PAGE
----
be great for some nighttime filming.
There are some great rechargeable ones available. Some of them are even waterproof.
But the waterproof ones are much more expensive.
And, finally, I will need some protection.
Not THAT kind, because I’m not THAT kind of tourist!
The kind of protection I need will
inevitably include lens protectors.
But, I also need a camera cage, so it’s
easy to connect everything together.
I already have a variety of mini-tripods and monopods.
So, I would prefer if the camera, or the camera cage
at least, has a quarter inch hole at the bottom.
But, if that’s not possible, then
a GoPro style mounting will do.
So, let’s start with the camera itself.
If you want a small, lightweight, rugged, waterproof
device, it’s obvious you need an action camera.
There are plenty of cheap action cameras around.
But they always have awful picture quality,
and the sound quality is even worse.
The camera is basically the beating heart of your setup.
And choosing an inferior device would be
a terrible decision.
So I decided I wanted the best action camera possible.
And when it comes to action cameras,
the number one brand is GoPro.
So, you might think the sensible choice would
be either the GoPro Hero7 or the GoPro Hero8.
The Hero7 is obviously a fantastic little camera.
And it has so many accessories available for it.
But I decided against it because
it’s getting a little old now,
and there’s no way you can see what you’re filming.
Unless, of course, you connect it
wirelessly to your smartphone.
But that’s just complicating things
and I don’t want to do that.
So what about the Hero8?
It promises to be better than the Hero7.
And it has a Media Mod that’s
supposed to be perfect for vlogging.
There’s a shotgun microphone built into it.
Plus, you can connect a portable
light and a front-facing screen.
There’s no doubt it’s the best camera
GoPro have ever made… on paper.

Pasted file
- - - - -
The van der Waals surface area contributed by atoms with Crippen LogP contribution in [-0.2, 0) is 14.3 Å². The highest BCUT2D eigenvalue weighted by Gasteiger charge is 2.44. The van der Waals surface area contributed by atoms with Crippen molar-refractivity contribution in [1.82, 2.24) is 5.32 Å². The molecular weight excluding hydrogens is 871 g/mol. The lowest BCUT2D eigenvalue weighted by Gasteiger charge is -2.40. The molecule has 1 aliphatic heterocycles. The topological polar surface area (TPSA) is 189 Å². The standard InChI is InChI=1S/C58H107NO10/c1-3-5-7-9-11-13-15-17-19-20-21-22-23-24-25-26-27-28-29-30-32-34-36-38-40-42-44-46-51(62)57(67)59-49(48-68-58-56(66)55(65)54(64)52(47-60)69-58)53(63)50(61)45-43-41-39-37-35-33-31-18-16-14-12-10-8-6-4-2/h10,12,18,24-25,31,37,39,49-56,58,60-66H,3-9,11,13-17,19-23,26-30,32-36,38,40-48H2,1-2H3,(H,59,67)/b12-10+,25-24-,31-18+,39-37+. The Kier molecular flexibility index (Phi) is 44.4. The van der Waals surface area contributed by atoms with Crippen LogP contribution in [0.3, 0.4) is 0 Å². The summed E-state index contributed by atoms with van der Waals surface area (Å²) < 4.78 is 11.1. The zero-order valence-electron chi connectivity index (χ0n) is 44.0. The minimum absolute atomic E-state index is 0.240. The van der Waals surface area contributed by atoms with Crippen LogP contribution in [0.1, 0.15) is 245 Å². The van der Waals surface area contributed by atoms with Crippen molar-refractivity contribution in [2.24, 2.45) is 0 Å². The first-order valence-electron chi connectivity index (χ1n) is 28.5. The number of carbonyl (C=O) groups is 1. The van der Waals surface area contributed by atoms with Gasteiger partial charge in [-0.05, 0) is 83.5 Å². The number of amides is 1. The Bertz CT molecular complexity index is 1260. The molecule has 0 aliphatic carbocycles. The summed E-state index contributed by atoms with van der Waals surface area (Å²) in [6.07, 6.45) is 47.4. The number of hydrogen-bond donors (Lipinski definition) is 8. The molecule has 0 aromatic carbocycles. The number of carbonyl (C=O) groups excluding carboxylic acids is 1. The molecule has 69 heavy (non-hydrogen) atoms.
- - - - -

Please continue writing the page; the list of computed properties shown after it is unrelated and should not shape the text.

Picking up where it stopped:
Unfortunately, there are YouTubers who
switched to the Hero8 as their main camera,
and then very quickly switched to something else.
Because the Hero8 is not reliable.
It crashes regularly and you end up losing footage.
That’s just not acceptable.
Especially from the market leader.
Also, the media mod turned out to be a massive scam.
Firstly, that shotgun microphone isn’t a shotgun mic.
People have taken the Media Mod
apart and confirmed that for us.
Secondly, it’s been almost a year
since the camera came out.
That front-facing screen still hasn’t been released.
So no GoPros!
That left me with two realistic options:
The newly-released Akaso Brave 7 and
the DJI Osmo Action.
I looked into the Akaso Brave 7 and it’s
an amazing device for less than $150.
Waterproof straight out of the box,
a front-facing screen and built-in image stabilization.
Again ,on paper, a very compelling device.
But, once the reviews came in, it
was obvious why it was so cheap.
It’s only waterproof to about three feet.
So, basically, it’s splashproof.
I would be very wary of putting it under a running tap.
What’s also disappointing is
the sound and image quality.
The sound, in particular, is atrocious.
And the image stabilization is basically on a par
with the Gopro Hero5 from a few years back.
So, by the process of elimination, that left
me with the most obvious starting point:
The DJI Osmo Action.
And, once I decided to get the Osmo Action,
I also ordered all the right accessories for it as well.
So here we have a mountain of boxes.
And it’s time to start the fun process of unboxing it all.
Don’t look at my address.
It’s not for YOU, stalker!
“Thank you for your purchase
from London Camera Exchange.”
Who normally sell second second-hand cameras,
but this is brand new. Or so they told me.
It’s always a joy opening a new camera.
And here it is: The DJI Osmo Action.
OK, according to this…
Dual screen. HDR. 11 metres waterproof.
Electronic image stabilization.
4K 60p. And 8 times 1080p.
I’ve no idea what that bit means.
Eight times slow motion?
So this is very nicely packaged.
The Osmo Action by DJI.
It cost me just £199 GBP.
That’s about $260 US.
Let’s open it up!
If you’ve seen my videos before,
you know i hate this bit.
If there was some way I could do this
without a knife, I would prefer that.
Beautiful piece of kit.
So first thing you get is the camera.
In a DJI Osmo Action cage.
Got screen protectors on both the front
and the back, and the lens protector.
That looks very nice to hold.
And it is tiny. It is tiny.
OK, what else do we get?
Well all you get is the camera and this additional box.
I wonder what’s in here.
You get some manuals.
This must be the battery. Yes it is.
I have no idea what this thing is but it
must be some kind of way to mount it.
Oh, OK, it’ll be like a quick release thing.
I have no interest in that.
Battery, camera and charging cable. And that’s it.
That’s a pretty minimalist setup.
Unfortunately, the camera doesn’t
work straight out of the box.